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3 Big Things Today, April 3

Soybeans, Corn Slightly Higher Overnight; Negotiators Reportedly Close to an Agreement.

1. Soybean, Corn Futures Modestly Higher Overnight

Soybeans and corn were modestly higher in overnight trading on optimism about trade talks between the U.S. and China.

Chinese Vice Premier Liu He is in Washington for yet another round of talks with U.S. Trade Representative Robert Lighthizer and Treasury Secretary Steven Mnuchin.

The sides are supposedly close to an agreement as the talks enter another round. A U.S. delegation was in Beijing last week for negotiations, which Mnuchin said were “constructive.”

President Donald Trump again threatened to close the U.S.-Mexico border yesterday after earlier seeming to back off his promise to do so.

In a rare clash with the president, Kentucky Republican Mitch McConnell said closing the border would have a “potentially catastrophic impact” on the U.S. Still, Trump said security is more important than trade and doubled down on his treat to close the border.

Soybeans for May delivery rose 1¼¢ to $9.01¼ a bushel overnight on the Chicago Board of Trade. Soy meal gained 10¢ to $310.70 a short ton, and soy oil added 0.10¢ to 29.06¢ a pound.

Corn futures rose 2½¢ to $3.64 a bushel in Chicago.

Wheat futures for May delivery added 5¾¢ to $4.69¾ a bushel overnight, while Kansas City wheat gained 2½¢ to $4.35¾ a bushel.

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2. U.S., China Officials Reportedly Close to Agreement, With a Couple Sticking Points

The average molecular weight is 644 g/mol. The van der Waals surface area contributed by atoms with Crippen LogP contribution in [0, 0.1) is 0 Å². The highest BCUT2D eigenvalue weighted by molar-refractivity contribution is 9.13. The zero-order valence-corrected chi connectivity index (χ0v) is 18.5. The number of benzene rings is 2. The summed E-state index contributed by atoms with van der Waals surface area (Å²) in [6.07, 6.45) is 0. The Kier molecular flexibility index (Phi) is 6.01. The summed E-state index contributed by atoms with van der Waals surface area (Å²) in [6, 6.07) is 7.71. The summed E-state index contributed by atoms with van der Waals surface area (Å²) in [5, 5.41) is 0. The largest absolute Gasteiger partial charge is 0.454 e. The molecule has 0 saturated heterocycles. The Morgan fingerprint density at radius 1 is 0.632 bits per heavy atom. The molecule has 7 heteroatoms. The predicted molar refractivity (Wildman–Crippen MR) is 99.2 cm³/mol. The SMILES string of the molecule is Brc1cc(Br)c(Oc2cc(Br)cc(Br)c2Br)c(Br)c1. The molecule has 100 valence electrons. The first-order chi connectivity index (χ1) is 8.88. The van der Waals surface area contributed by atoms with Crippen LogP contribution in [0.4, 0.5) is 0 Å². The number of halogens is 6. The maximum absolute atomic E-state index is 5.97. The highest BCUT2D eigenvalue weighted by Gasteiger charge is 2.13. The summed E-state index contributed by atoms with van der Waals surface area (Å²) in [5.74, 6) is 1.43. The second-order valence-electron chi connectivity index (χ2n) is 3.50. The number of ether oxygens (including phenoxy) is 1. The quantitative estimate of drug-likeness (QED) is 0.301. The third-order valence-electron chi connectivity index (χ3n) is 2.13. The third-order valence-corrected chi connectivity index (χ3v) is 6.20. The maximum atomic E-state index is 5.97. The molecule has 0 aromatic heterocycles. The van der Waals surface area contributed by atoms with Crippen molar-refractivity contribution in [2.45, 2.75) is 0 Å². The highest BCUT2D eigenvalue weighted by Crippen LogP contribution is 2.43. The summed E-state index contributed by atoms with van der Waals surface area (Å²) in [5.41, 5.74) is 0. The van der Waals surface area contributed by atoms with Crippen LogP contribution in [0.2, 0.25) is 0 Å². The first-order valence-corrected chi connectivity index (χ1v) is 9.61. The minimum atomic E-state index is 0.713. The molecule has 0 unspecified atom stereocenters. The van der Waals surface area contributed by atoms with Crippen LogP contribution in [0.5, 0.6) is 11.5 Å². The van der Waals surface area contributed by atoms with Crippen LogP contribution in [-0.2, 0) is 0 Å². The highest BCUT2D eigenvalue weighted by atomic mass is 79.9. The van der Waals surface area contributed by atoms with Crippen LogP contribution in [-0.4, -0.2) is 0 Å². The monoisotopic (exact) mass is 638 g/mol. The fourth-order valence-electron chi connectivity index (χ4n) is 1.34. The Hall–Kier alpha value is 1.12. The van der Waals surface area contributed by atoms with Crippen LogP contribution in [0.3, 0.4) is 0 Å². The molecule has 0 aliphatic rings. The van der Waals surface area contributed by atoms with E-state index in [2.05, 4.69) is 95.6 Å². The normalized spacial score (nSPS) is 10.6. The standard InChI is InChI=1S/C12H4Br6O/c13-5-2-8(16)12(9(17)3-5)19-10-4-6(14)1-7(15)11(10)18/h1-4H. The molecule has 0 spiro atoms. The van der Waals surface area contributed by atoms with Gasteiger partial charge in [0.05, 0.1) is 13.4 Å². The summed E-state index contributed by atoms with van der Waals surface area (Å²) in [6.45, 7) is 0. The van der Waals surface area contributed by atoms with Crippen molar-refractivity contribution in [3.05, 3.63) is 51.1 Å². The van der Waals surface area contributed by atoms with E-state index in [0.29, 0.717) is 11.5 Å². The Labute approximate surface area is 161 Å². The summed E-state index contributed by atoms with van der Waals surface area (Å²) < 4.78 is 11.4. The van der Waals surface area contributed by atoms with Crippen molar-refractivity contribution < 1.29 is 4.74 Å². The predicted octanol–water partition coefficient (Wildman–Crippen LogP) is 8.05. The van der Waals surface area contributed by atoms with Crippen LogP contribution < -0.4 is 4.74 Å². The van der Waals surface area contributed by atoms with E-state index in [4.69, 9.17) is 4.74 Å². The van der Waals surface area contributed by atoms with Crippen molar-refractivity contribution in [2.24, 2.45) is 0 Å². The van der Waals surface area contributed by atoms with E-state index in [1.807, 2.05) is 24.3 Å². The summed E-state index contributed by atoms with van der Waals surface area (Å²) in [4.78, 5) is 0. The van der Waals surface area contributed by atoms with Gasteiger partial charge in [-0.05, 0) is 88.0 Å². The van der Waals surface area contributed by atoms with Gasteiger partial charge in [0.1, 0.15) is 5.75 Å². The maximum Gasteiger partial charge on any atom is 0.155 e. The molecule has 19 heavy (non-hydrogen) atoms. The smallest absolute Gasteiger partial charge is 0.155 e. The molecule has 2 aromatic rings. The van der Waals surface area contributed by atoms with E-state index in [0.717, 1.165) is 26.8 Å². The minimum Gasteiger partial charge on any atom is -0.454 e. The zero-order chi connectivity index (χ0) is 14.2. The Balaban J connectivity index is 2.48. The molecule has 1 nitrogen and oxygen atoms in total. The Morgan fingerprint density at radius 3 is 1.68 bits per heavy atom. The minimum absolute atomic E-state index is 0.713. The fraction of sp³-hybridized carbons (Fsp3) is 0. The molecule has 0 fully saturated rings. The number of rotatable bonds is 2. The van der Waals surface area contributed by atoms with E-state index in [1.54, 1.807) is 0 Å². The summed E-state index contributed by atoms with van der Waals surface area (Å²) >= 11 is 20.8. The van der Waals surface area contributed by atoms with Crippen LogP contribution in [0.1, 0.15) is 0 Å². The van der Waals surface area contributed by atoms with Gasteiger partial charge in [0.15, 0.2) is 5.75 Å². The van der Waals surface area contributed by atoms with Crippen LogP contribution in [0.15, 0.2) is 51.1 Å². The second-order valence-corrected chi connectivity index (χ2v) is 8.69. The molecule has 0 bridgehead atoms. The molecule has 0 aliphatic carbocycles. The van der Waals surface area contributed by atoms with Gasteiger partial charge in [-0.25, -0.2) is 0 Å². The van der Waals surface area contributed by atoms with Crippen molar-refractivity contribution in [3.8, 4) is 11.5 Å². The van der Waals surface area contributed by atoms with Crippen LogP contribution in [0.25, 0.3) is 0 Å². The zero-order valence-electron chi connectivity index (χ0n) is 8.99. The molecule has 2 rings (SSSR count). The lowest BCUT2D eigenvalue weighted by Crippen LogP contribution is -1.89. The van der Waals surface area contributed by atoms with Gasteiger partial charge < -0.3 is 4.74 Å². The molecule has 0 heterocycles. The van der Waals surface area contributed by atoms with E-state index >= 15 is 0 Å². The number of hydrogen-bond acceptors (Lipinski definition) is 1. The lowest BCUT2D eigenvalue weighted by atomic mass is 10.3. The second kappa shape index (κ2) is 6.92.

U.S. and Chinese officials are reportedly close to closing a trade deal, though there are a few items that still need to be ironed out.

The Financial Times said in a story overnight that the sides have reached agreements on most of the issues that were holding up negotiations but still aren’t sure how to implement and enforce the deal, citing people briefed on the talks.

Negotiators including U.S. Trade Representative Robert Lighthizer, Treasury Secretary Steven Mnuchin, and Chinese Vice Premier Liu He also are reportedly still trying to nail down details on the fate of existing U.S. tariffs on goods from the Asian country and some way for Washington to ensure China keeps its promises, the FT said.

President Donald Trump said last week that the U.S. would remove some tariffs but not all as a way to ensure Beijing complies with its side of the agreement, if one is reached.

Negotiators will meet again this week to try to come to a final agreement.

There’s optimism that the talks will eventually result in a deal. Commodity and stock markets are all higher in early trading Wednesday morning.

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3. Flooding May Get Worse as Rain Forecast in Parts of North Dakota, NWS Says  

Melting snow continues to contribute to river flooding in several parts of the Midwestern U.S.

In eastern North Dakota, flood warnings already in effect may get worse as temperatures warm starting tomorrow, according to the National Weather Service.

“Warmer temperatures late this week will increase the rate of snowmelt in the areas where snow remains,” the NWS said in a report early this morning. “There is a good chance for showers over the area this weekend, possibly even some thunder Saturday night. This will bring more widespread runoff into area rivers and tributaries and cause additional overland flooding.”

Meanwhile, the Missouri and Mississippi rivers continue to overrun their banks throughout Missouri and along the state’s border with Illinois.

The Mississippi River is flooded all the way to the Gulf of Mexico, and more rain is on the way starting tomorrow afternoon in parts of southern Arkansas and northern Louisiana, which could worsen flooding, the agency said.

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